Take a look back at some of the original hydraulic excavators, which began as a variation on the steam shovel and progressed into the the excavators we know today.
When asked to provide a feature on cranes I decided early on this was a fairly illustrative photo shoot. That didn't stop me from perusing through the more than 200,000 images I have but, I kept returning to this scene. It is very standard, straight forward and even simplistic crane work.
The following article is reprinted with permission.
There's a line attributed to EOD bomb technicians. Reportedly, when asked about whether or not they were stressed out when it came time to defusing a bomb, the answer was something to the effect of "I'm not.
Construction Equipment Guide takes a lookback at Cranes at work during the 1950's
A look back at contractors building up New England infrastructure.
Here is a look at a selection of historical mini and compact equipment.
All images were taken at Annual Conventions and Old Equipment Expositions of the Historical Construction Equipment Association.
As the owner of Main Street Museum in Owensville, Mo., developer John Paul Quick has collected an assortment of antique treasures, ranging from Rudolph Valentino's 1901 Pullman car to a 50-ft. fully functioning Ferris wheel. When he heard about the Missouri Department of Transportation (MoDOT)'s free bridge giveaway, it was an offer he couldn't refuse.
Boston-area merchants in the early 19th century wanted to transport goods directly west but couldn't, while Western Massachusetts and upper New York state travelers were stymied in their travels east. What was the common barrier? The Hoosac Mountain, a 16-mi.-long spur of Vermont's Green Mountains.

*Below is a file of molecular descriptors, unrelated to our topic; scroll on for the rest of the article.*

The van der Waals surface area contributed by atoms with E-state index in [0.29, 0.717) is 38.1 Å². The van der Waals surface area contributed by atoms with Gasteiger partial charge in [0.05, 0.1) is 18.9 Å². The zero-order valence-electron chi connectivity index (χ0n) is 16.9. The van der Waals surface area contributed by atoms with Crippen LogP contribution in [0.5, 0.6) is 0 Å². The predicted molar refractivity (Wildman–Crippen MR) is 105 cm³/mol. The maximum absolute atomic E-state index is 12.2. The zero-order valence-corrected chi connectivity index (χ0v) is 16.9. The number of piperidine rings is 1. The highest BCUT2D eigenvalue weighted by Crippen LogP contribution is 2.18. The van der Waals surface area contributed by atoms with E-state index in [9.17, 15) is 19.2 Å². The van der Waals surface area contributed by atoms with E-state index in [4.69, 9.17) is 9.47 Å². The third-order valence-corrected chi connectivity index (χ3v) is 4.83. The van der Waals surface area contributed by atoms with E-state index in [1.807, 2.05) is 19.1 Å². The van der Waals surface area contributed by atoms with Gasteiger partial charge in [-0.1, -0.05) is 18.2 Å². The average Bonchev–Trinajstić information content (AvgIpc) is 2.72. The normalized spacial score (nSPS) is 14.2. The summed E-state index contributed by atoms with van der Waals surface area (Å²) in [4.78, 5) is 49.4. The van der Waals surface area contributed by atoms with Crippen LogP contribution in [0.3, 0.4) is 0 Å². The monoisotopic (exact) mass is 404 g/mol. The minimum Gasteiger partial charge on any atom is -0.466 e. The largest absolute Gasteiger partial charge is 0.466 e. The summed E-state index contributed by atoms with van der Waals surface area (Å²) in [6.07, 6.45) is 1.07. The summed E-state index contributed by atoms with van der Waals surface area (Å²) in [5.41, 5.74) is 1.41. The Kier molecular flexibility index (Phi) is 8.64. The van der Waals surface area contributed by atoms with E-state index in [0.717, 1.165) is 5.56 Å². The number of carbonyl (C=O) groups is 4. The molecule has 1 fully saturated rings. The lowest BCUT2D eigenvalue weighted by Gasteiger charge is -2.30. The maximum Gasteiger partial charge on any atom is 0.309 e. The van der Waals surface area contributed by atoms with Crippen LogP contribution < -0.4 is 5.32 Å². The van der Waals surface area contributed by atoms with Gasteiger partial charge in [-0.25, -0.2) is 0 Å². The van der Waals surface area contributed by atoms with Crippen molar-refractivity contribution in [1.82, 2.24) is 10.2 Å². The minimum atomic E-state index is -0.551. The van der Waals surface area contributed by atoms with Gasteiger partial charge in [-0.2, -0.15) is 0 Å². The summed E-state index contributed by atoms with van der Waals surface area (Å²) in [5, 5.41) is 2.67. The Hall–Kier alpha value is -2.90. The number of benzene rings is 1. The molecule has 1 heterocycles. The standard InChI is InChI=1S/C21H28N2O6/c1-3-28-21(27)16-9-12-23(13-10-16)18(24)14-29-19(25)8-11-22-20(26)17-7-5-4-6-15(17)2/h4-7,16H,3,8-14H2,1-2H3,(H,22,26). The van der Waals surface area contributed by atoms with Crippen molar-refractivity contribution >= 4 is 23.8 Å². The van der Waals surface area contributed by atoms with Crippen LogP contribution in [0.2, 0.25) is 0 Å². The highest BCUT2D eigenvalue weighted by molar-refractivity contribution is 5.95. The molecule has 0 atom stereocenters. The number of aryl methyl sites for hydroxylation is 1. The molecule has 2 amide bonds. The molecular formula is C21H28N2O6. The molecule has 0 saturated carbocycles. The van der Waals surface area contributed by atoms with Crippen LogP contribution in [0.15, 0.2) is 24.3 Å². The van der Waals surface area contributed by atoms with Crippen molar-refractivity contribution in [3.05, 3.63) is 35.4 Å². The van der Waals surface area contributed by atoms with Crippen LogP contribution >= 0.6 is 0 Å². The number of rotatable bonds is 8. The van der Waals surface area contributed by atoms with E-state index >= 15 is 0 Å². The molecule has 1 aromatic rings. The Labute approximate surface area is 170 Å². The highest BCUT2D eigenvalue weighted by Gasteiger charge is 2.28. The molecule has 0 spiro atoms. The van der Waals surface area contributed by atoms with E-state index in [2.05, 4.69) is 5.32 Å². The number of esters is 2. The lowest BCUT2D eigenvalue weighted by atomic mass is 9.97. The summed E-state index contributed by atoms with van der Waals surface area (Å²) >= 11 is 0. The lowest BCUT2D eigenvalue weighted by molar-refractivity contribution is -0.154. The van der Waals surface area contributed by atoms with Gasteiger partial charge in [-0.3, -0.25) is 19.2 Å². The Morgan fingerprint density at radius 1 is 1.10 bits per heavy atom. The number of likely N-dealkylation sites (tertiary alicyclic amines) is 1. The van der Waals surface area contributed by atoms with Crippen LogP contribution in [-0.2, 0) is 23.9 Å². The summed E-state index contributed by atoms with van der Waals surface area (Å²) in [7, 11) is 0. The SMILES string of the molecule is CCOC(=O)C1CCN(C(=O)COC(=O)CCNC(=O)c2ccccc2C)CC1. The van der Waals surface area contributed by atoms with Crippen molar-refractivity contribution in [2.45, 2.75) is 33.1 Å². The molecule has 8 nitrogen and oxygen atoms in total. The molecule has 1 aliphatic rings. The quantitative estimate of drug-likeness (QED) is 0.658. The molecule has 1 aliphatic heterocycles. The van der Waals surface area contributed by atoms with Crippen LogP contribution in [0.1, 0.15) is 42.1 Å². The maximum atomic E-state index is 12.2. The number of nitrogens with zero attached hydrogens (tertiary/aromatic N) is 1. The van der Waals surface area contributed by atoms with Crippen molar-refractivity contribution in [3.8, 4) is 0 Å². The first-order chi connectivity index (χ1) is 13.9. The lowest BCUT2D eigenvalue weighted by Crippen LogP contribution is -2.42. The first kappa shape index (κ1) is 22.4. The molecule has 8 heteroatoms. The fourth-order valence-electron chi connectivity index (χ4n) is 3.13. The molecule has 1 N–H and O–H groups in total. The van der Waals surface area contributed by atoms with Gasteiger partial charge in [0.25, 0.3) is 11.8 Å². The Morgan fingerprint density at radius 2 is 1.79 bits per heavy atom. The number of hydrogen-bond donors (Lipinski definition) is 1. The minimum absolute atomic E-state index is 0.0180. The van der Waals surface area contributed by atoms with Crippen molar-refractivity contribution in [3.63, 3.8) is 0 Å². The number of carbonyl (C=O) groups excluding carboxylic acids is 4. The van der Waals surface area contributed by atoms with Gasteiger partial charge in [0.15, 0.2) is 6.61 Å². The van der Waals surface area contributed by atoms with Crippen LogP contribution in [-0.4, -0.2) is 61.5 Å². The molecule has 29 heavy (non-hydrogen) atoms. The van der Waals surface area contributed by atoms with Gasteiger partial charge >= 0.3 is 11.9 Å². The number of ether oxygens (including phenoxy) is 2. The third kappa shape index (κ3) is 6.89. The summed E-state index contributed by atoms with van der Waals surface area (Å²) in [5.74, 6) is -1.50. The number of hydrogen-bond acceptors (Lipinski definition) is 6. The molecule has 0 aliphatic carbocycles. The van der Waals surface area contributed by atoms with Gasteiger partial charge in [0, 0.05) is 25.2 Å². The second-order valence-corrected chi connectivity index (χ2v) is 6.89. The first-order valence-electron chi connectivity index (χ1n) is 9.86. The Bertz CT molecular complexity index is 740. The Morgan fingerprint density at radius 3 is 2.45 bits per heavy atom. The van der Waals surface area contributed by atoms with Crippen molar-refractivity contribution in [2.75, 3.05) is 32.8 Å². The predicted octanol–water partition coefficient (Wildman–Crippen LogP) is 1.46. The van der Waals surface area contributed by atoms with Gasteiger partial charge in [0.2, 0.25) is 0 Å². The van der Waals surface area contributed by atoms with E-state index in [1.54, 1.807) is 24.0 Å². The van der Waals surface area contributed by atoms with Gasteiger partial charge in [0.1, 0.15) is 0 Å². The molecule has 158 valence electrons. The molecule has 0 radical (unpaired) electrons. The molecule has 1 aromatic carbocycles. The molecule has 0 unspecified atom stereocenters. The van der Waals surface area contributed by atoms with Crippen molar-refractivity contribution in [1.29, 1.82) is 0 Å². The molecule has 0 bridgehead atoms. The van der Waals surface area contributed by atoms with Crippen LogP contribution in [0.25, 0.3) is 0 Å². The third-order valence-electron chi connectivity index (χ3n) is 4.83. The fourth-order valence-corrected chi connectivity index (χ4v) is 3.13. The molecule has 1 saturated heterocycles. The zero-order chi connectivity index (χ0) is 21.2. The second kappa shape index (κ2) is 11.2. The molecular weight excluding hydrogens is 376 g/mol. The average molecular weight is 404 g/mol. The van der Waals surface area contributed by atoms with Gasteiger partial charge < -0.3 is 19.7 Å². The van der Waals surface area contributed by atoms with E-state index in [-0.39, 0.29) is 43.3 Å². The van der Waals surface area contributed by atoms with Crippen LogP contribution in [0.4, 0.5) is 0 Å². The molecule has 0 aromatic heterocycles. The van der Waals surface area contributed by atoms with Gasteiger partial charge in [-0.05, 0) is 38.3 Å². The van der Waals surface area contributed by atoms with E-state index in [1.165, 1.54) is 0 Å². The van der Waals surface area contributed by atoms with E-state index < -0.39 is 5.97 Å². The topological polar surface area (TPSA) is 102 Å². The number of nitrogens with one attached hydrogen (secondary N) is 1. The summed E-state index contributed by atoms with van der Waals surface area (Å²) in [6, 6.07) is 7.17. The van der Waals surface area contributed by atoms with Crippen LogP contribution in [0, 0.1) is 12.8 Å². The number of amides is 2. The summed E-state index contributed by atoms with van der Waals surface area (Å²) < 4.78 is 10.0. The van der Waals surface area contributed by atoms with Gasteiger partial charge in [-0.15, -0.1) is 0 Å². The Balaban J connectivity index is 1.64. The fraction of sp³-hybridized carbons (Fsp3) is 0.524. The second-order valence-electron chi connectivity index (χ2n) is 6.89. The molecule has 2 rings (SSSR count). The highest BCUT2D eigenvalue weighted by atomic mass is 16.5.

The Cardi Corporation of Warwick, R.I., celebrated its 50th anniversary last year. The highly successful firm was founded in 1968. It is the largest highway heavy civil contractor in R.I. as well as one of the largest in New England. Cardi Corp. was ranked 294 on the ENR list of top 400 contractors in 2018.
ASCUTNEY, Vt. (AP) A symbol of progress overtaking the state's agricultural past — a tree that once shaded a farm now largely buried beneath Interstate 91 — is dying and must be cut down.
People in the Ascutney neighborhood in the Connecticut River town of Weathersfield and the state of Vermont are looking for a way to commemorate the legacy of Romaine Tenney, the whiskered, overall-wearing man who farmed with horses, hayed with a pitchfork, lived without electricity and refused to drive or sell his land to the state.
The Rogers Bros. Corporation is in its 114 year of manufacturing trailers. Today, company president, Jay Kulyk, is a 4th generation member of the Rogers family. The company was founded in 1905 at Albion, Pa., by his maternal great-grandfather, Louis Rogers with two brothers, Charles and Hugh.